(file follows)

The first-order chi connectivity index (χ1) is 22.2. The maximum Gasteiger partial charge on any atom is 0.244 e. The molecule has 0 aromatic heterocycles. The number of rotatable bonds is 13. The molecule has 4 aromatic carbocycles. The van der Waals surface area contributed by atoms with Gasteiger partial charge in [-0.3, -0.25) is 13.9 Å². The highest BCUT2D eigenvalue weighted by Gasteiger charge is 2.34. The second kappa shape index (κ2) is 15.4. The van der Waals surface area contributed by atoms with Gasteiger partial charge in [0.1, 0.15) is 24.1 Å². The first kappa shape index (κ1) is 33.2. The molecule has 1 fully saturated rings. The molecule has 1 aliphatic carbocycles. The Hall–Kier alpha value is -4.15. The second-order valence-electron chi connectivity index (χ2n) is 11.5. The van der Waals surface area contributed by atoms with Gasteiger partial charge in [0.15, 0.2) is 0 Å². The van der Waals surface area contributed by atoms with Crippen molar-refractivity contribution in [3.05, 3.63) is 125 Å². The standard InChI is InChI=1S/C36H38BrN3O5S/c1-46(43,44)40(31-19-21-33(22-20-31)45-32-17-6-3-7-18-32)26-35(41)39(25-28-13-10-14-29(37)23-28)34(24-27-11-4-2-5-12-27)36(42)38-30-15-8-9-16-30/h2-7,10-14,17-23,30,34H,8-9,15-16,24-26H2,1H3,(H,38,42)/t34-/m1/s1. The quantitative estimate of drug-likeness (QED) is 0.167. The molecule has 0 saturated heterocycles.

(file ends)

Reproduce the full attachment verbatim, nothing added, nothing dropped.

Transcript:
The first-order chi connectivity index (χ1) is 22.2. The maximum Gasteiger partial charge on any atom is 0.244 e. The molecule has 0 aromatic heterocycles. The number of rotatable bonds is 13. The molecule has 4 aromatic carbocycles. The van der Waals surface area contributed by atoms with Gasteiger partial charge in [-0.3, -0.25) is 13.9 Å². The highest BCUT2D eigenvalue weighted by Gasteiger charge is 2.34. The second kappa shape index (κ2) is 15.4. The van der Waals surface area contributed by atoms with Gasteiger partial charge in [0.1, 0.15) is 24.1 Å². The first kappa shape index (κ1) is 33.2. The molecule has 1 fully saturated rings. The molecule has 1 aliphatic carbocycles. The Hall–Kier alpha value is -4.15. The second-order valence-electron chi connectivity index (χ2n) is 11.5. The van der Waals surface area contributed by atoms with Gasteiger partial charge in [0.15, 0.2) is 0 Å². The van der Waals surface area contributed by atoms with Crippen molar-refractivity contribution in [3.05, 3.63) is 125 Å². The standard InChI is InChI=1S/C36H38BrN3O5S/c1-46(43,44)40(31-19-21-33(22-20-31)45-32-17-6-3-7-18-32)26-35(41)39(25-28-13-10-14-29(37)23-28)34(24-27-11-4-2-5-12-27)36(42)38-30-15-8-9-16-30/h2-7,10-14,17-23,30,34H,8-9,15-16,24-26H2,1H3,(H,38,42)/t34-/m1/s1. The quantitative estimate of drug-likeness (QED) is 0.167. The molecule has 0 saturated heterocycles.